Linga Bhairavi, in the words of Sadhguru, is an extremely powerful feminine energy form which is very responsive for people seeking prosperity and well-being. But there is a spiritual side to Linga Bhairavi Devi as well. As I learnt from various people at the ashram, those who find it difficult to meditate when sitting in front of the Dhyanalinga, are advised to first spend some time at the Linga Bhairavi temple as the energy there helps one to focus, and is especially beneficial during the very initial days of meditation.


The Dhyanalinga, in the words of Sadhguru, is the largest mercury based living linga (a form or symbol) in the world which is the centre of infinite energy. In spiritual terms, in the Dhyanalinga, all aspects of life have been woven in the form of seven chakras energized to their peak and locked by Sadhguru after three years of the intense process of prana prathistha.

The Dhyanalinga is enshrined in a dome shaped structure of earth colour and natural stone and is in fact considered to be the best spot to meditate by the ashram-ites, because the energy of the Dhyanlinga is said to naturally aid you in your dhyan (meditation).

So much has been said and written about the unbound energy around the Dhyanalinga that for many, including myself, the Dhyanalinga is the primary reason to visit Isha Yoga Centre, at least for the first visit.


Shiva is, as we know, among the most popular and widely worshiped Indian Gods. However, after digging into the origins of yoga and meditation, including some of Sadhguru’s writings, I learnt that in yogic culture, Shiva is not considered to be a God but the first yogi – the originator of yoga and the first guru (teacher) who experienced what we call ‘Enlightenment’ and Samadhi for the first time.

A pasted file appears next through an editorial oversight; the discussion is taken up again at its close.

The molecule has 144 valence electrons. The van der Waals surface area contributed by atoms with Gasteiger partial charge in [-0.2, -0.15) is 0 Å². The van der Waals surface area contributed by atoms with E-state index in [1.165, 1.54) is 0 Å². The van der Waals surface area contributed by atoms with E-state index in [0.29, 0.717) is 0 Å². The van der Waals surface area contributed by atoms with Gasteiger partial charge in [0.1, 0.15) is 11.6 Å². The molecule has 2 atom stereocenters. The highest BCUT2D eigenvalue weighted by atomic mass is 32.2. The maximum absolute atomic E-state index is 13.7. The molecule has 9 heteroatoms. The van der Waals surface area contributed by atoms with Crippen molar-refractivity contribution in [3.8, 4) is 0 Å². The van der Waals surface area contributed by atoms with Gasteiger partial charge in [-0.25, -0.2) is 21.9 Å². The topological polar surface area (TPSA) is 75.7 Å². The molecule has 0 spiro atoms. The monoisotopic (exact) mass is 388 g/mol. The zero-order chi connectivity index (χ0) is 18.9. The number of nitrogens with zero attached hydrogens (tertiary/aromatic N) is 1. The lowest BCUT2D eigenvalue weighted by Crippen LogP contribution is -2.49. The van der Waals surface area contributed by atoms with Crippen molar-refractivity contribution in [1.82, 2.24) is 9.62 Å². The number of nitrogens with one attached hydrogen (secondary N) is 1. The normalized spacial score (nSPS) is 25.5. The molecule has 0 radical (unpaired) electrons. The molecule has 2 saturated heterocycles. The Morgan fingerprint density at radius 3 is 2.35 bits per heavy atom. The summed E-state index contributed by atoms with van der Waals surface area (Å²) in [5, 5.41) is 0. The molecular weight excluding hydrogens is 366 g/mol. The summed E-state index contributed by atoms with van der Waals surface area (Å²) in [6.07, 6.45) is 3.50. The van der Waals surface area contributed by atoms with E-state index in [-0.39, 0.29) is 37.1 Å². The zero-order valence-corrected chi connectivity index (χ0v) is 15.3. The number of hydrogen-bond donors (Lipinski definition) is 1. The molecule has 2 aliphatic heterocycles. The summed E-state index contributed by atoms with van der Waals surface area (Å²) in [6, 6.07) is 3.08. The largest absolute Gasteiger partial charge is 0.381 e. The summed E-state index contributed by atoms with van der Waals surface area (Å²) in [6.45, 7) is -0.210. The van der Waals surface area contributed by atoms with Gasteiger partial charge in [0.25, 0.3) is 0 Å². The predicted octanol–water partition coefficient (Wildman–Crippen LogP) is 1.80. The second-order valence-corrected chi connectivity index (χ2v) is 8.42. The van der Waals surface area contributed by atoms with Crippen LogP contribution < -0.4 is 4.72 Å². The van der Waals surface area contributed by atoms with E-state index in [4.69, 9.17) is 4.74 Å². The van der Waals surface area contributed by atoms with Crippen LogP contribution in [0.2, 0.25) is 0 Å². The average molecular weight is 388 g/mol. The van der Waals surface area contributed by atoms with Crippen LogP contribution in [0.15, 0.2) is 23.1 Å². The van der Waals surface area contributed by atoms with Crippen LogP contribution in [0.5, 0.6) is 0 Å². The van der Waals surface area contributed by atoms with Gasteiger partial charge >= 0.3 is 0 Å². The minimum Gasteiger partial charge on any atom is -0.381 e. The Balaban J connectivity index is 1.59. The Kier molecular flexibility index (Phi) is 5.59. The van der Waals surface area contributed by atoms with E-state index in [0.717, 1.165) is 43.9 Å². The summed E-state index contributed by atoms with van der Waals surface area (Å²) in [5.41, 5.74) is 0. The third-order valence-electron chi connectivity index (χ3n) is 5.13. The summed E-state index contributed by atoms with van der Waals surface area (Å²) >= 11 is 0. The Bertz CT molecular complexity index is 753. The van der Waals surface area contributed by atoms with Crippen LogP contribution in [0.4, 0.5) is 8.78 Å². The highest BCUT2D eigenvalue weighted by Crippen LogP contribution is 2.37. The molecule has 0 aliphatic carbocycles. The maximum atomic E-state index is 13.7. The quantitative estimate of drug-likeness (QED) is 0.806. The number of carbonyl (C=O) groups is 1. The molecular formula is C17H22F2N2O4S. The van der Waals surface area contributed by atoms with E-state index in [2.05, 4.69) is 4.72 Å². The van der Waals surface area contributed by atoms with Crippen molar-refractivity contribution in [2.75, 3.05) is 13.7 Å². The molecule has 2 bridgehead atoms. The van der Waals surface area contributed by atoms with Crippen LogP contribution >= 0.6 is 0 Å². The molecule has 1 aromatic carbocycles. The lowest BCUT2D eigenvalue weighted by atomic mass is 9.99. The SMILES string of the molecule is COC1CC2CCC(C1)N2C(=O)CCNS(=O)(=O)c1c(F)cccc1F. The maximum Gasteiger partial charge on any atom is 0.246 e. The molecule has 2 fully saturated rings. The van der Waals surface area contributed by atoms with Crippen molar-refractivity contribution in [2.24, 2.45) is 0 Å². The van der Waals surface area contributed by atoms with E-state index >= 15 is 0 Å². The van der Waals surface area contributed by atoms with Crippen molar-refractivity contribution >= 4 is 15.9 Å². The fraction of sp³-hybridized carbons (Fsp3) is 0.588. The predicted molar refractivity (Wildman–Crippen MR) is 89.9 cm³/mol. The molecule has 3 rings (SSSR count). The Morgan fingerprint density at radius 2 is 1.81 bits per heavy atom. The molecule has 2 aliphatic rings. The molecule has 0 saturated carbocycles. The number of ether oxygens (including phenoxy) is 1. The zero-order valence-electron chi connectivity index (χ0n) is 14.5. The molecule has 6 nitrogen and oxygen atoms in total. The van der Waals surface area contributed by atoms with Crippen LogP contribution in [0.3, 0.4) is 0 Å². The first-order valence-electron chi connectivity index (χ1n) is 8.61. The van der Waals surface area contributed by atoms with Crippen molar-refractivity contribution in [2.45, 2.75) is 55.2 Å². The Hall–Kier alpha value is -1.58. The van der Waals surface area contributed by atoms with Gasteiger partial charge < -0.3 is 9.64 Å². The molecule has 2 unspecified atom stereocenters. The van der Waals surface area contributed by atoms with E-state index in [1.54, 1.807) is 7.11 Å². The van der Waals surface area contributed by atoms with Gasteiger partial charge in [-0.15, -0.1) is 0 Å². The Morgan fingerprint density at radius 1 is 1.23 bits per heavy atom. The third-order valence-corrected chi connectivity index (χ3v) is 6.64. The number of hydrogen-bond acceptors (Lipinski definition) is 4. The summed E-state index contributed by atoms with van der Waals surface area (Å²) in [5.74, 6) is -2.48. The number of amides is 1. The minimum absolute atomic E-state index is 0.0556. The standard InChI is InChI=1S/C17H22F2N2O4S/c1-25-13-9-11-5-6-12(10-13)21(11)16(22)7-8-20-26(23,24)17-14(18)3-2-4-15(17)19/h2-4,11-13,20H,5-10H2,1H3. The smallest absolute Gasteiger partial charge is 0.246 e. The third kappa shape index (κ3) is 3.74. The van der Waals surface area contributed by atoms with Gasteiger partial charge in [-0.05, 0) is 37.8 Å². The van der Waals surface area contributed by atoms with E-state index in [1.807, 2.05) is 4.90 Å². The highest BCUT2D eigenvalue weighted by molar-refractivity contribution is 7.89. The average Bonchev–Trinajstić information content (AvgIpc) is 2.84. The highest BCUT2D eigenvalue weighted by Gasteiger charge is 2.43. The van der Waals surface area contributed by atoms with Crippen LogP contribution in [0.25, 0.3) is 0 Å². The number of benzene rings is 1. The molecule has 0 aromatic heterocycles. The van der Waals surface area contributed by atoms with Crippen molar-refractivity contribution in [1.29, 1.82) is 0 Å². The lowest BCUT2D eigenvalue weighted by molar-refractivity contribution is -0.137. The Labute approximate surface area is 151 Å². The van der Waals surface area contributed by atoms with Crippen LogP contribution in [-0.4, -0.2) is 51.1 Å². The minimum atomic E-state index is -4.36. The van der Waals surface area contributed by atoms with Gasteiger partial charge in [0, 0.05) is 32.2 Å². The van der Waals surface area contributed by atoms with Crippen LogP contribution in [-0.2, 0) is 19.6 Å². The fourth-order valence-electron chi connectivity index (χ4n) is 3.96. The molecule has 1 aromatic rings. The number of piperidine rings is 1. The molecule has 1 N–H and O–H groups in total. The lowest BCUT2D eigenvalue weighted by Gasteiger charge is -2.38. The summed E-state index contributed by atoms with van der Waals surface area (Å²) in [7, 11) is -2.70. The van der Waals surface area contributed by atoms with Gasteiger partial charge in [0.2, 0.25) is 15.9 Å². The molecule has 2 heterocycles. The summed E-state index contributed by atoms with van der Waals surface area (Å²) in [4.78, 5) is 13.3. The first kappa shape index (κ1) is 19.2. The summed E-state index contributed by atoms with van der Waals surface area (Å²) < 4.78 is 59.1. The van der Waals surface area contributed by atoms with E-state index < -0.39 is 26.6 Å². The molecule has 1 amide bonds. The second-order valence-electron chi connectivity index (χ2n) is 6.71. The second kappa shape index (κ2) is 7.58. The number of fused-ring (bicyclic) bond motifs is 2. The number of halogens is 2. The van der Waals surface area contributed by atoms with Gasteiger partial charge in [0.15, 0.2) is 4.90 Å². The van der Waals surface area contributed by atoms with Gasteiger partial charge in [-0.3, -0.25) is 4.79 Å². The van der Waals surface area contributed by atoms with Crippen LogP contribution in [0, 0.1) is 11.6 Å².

Hence, as a mark of respect and as a reminder to the world to move towards liberation through exploring the inner instead of the outer world, Sadhguru consecrated the 112 ft tall face of Adiyogi.

While I didn’t find anyone meditating in front of or around Adiyogi’s huge bust, there was hardly anyone visiting Isha Yoga Centre that did not spend 5-10 minutes in Adiyogi’s  vicinity.

The Teerthakunds – Suryakund and Chandrakund


There are two Teerthakunds or sacred water pools for purifying oneself within the Dhyanalinga complex – Suryakund for men and Chandrakund for women.

I can obviously speak of the Suryakund only that I visited, which itself looks like a divine water pool with three Shivalingas immersed in water. Ideally, men are supposed to take a dip at the Suryakund  before going for meditation at the Dhyanalinga or the Linga Bhairavi temple. On the first day, I went there just for the sake of adventure but because of the powerful energy that I felt there, I could not help but take the holy bath again and again, even just before check-out.

The strong presence of the king cobra

Image credit: author

No matter where you are at Isha Yoga Centre or whatever direction you are facing, you can very strongly feel the presence of snakes (namely, king cobra) in various forms – be it representations on lamps, walls, pillars, at the Suryakund, or at the Dhyanalinga. On inquiring, I learnt that Sadhguru considers snakes, especially the king cobra to be the most sensitive animal/reptile when it comes to meditative energy. Sadhguru has also mentioned about this in his book Mystic’s Musings.

Besides, since the Velliangiri Hills, where the Isha Yoga Centre is situated, are reportedly home to king cobras, the original inhabitants, in a way, Sadhguru has paid tribute to them.

Luckily, I too spotted a beautiful water snake, swimming his way through the lotuses in the pond between the Nandi statue and the Suryakund.

Image credit: livingwiseproject.com


My experience

First things first, of all the locations/energy spots at the Isha Yoga Centre mentioned above, for me the Linga Bhairavi temple definitely needs another mention as I spent the maximum amount of time there and not exactly by choice. I mean there is something really very magnetic there, something very soothing and very, very positive, that keeps pulling you and you just can’t resist going there.